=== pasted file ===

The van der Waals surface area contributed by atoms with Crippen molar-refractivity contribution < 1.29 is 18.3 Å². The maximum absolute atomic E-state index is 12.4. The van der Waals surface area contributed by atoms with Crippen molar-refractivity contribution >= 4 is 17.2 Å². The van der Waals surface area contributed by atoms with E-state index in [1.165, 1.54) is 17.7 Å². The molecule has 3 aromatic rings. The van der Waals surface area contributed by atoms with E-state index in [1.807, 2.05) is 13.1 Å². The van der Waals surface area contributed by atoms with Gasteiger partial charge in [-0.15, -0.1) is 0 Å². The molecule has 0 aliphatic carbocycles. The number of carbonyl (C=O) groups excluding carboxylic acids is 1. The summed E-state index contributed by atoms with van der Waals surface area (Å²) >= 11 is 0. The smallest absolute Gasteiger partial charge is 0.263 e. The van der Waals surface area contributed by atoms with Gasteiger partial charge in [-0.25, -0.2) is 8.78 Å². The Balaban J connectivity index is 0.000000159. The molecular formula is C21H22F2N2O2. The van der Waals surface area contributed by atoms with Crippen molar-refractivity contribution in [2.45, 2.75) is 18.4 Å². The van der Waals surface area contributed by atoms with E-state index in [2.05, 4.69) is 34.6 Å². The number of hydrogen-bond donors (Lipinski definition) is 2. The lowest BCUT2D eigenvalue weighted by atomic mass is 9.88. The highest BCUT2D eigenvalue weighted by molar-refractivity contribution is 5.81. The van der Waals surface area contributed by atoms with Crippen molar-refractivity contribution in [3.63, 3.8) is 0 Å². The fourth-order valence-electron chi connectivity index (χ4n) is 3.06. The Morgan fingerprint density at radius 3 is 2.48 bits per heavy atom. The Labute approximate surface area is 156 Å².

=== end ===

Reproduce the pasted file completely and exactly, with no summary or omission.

The van der Waals surface area contributed by atoms with Crippen molar-refractivity contribution < 1.29 is 18.3 Å². The maximum absolute atomic E-state index is 12.4. The van der Waals surface area contributed by atoms with Crippen molar-refractivity contribution >= 4 is 17.2 Å². The van der Waals surface area contributed by atoms with E-state index in [1.165, 1.54) is 17.7 Å². The molecule has 3 aromatic rings. The van der Waals surface area contributed by atoms with E-state index in [1.807, 2.05) is 13.1 Å². The van der Waals surface area contributed by atoms with Gasteiger partial charge in [-0.15, -0.1) is 0 Å². The molecule has 0 aliphatic carbocycles. The number of carbonyl (C=O) groups excluding carboxylic acids is 1. The summed E-state index contributed by atoms with van der Waals surface area (Å²) >= 11 is 0. The smallest absolute Gasteiger partial charge is 0.263 e. The van der Waals surface area contributed by atoms with Gasteiger partial charge in [-0.25, -0.2) is 8.78 Å². The Balaban J connectivity index is 0.000000159. The molecular formula is C21H22F2N2O2. The van der Waals surface area contributed by atoms with Crippen molar-refractivity contribution in [2.45, 2.75) is 18.4 Å². The van der Waals surface area contributed by atoms with E-state index in [2.05, 4.69) is 34.6 Å². The number of hydrogen-bond donors (Lipinski definition) is 2. The lowest BCUT2D eigenvalue weighted by atomic mass is 9.88. The highest BCUT2D eigenvalue weighted by molar-refractivity contribution is 5.81. The van der Waals surface area contributed by atoms with Crippen molar-refractivity contribution in [3.63, 3.8) is 0 Å². The fourth-order valence-electron chi connectivity index (χ4n) is 3.06. The Morgan fingerprint density at radius 3 is 2.48 bits per heavy atom. The Labute approximate surface area is 156 Å².